Originally published June 25.

Home economics may seem like a thing of the past, but the women at the ATCO Blue Flame Kitchen are keeping the tradition alive.

Every day, from 9 a.m. to 4 p.m.MT, ATCO's home economists answer Albertans' cooking and homemaking queries by phone, email or online chat at their headquarters in downtown Edmonton.

Their advice isn't just opinion. Every woman who works in the Blue Flame Kitchen is trained, often with a Bachelor of Science degree in home economics, having studied food, nutrition, textiles, and sewing.

And while the kitchen has changed over the years, it's been a part of Albertans' lives for more than 85 years.

Blue Flame phone

ATCO Home Economist Janine Kolotyluk answers the Blue Flame Kitchen answer line. (Meg Wilcox)

While they're few and far between these days, home economists used to be quite common throughout North America. Most utility companies and major food manufacturers had home service departments dedicated to serving customer concerns.

But today, the Blue Flame Kitchen is the only home service department based out of a utility company left in all of North America.

Home economists weren't just hired by companies, either.

Alberta's agriculture ministry had a position in every region of the province, where home economists would make house calls to answer resident questions, work with local organizations like 4-H, and write columns for the local paper on issues ranging from housekeeping to food safety.

The program was discontinued in 1994 — the provincial government says this was because access to television, radio and the internet made it much easier for rural Albertans to find the information they needed.

In a world where you can Google a random question into your smartphone and get a near instant response, where does the Home Economist fit in?

Blue Flame class

ATCO Home Economist Krista Gray makes smoothies with students in the Blue Flame Kitchen. (Meg Wilcox)

Despite easy access to the Internet, the Blue Flame Kitchen still gets 19,000 questions a year.

The advantage? Talking to a real person — and being able to ask follow-up questions.

But, as times change, so does the kitchen.

Blue Flame hot cross buns

ATCO Home Economist Krista Gray tests out a hot cross bun recipe in the Blue Flame Kitchen. (Meg Wilcox)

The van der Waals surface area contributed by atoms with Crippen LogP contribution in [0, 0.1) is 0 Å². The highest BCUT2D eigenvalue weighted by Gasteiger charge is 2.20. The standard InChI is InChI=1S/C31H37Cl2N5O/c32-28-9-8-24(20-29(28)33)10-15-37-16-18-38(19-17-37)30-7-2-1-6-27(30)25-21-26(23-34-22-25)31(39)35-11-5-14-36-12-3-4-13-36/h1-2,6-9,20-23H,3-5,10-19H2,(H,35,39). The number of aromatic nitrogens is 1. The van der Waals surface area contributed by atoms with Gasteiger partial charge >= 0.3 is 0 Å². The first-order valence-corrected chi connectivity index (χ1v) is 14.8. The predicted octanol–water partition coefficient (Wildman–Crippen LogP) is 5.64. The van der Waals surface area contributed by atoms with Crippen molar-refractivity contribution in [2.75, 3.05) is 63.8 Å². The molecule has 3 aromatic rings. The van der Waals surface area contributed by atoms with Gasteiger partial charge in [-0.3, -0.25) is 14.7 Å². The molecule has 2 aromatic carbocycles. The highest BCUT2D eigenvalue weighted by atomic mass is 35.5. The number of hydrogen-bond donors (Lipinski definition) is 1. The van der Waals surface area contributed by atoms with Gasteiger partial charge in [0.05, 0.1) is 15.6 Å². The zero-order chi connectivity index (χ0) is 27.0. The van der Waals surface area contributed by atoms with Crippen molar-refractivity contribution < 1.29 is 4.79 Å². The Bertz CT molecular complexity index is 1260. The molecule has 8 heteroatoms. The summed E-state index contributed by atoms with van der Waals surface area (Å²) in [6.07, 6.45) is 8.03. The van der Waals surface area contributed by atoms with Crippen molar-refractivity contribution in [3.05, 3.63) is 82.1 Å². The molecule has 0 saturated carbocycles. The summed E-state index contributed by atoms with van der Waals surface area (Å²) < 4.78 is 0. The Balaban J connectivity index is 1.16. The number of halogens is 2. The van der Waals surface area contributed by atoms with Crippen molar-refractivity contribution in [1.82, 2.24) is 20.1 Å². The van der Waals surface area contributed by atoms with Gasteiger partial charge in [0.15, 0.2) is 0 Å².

Today, home economists are also called community educators to reflect their work in public education.

The kitchen offers cooking and food safety classes for both children and adults and also hosts food-related events at their facilities in Edmonton and Calgary.

And, of course, there are also the well-known and well-loved Blue Flame Kitchen cookbooks, a mainstay in many Albertan kitchens.

'People are always going to want to know how to cook'
Krista Gray, Blue Flame Kitchen

For those looking to get into the profession, degrees in home economics were phased out at most North American universities in the 1990s.

Now called human ecology, most programs offer specialized tracks that used to be part of home economics curriculum, like nutrition, textiles, or family studies.

When Krista Gray graduated with a degree in nutrition from the University of Alberta, she says she didn't even know what a home economist was until she saw a job posting for the Blue Flame Kitchen. Now the acting supervisor for the kitchen, she says that while home economics certainly has changed over the years, it isn't fading out anytime soon.

"People are always going to want to know how to cook, and us being able to provide that for them is a really unique service. And a really important one, I think," says Gray.

"Teaching people how to properly use fresh local ingredients is teaching them a lifelong skill. That's going to give them the ability to feed themselves, which everybody needs to know how to do."

Learn more about the women of the Blue Flame Kitchen in the radio documentary "The Science of Everyday Life" on The Doc Project.